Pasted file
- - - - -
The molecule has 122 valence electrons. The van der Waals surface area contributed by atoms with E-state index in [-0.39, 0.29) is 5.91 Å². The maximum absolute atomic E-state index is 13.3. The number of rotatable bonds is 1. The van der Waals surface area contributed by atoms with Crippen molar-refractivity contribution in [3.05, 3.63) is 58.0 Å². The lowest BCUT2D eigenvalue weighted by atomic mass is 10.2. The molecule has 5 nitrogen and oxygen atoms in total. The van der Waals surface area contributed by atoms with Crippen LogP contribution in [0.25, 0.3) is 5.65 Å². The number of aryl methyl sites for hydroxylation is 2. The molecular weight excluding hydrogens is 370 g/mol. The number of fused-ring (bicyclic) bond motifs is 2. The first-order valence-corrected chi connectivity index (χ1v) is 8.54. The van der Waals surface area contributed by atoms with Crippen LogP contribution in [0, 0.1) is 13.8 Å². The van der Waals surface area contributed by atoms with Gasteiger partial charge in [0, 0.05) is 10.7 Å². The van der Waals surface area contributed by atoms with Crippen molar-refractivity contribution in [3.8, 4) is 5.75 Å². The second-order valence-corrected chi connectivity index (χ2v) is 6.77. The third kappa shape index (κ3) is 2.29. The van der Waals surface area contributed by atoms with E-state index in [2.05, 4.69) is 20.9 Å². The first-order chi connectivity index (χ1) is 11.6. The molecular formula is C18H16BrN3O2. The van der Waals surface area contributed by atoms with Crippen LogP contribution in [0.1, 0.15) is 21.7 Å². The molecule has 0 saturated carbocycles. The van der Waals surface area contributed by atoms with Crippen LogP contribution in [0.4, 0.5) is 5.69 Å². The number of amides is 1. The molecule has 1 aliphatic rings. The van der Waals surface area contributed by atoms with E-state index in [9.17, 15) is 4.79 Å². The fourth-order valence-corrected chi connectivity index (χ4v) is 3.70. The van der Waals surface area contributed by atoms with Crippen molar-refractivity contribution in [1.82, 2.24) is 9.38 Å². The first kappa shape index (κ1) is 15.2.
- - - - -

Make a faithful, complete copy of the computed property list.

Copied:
The molecule has 122 valence electrons. The van der Waals surface area contributed by atoms with E-state index in [-0.39, 0.29) is 5.91 Å². The maximum absolute atomic E-state index is 13.3. The number of rotatable bonds is 1. The van der Waals surface area contributed by atoms with Crippen molar-refractivity contribution in [3.05, 3.63) is 58.0 Å². The lowest BCUT2D eigenvalue weighted by atomic mass is 10.2. The molecule has 5 nitrogen and oxygen atoms in total. The van der Waals surface area contributed by atoms with Crippen LogP contribution in [0.25, 0.3) is 5.65 Å². The number of aryl methyl sites for hydroxylation is 2. The molecular weight excluding hydrogens is 370 g/mol. The number of fused-ring (bicyclic) bond motifs is 2. The first-order valence-corrected chi connectivity index (χ1v) is 8.54. The van der Waals surface area contributed by atoms with Crippen LogP contribution in [0, 0.1) is 13.8 Å². The van der Waals surface area contributed by atoms with Gasteiger partial charge in [0, 0.05) is 10.7 Å². The van der Waals surface area contributed by atoms with Crippen molar-refractivity contribution in [3.8, 4) is 5.75 Å². The second-order valence-corrected chi connectivity index (χ2v) is 6.77. The third kappa shape index (κ3) is 2.29. The van der Waals surface area contributed by atoms with E-state index in [2.05, 4.69) is 20.9 Å². The first-order chi connectivity index (χ1) is 11.6. The molecular formula is C18H16BrN3O2. The van der Waals surface area contributed by atoms with Crippen LogP contribution in [0.1, 0.15) is 21.7 Å². The molecule has 0 saturated carbocycles. The van der Waals surface area contributed by atoms with Crippen LogP contribution in [0.4, 0.5) is 5.69 Å². The number of amides is 1. The molecule has 1 aliphatic rings. The van der Waals surface area contributed by atoms with E-state index in [9.17, 15) is 4.79 Å². The fourth-order valence-corrected chi connectivity index (χ4v) is 3.70. The van der Waals surface area contributed by atoms with Crippen molar-refractivity contribution in [1.82, 2.24) is 9.38 Å². The first kappa shape index (κ1) is 15.2.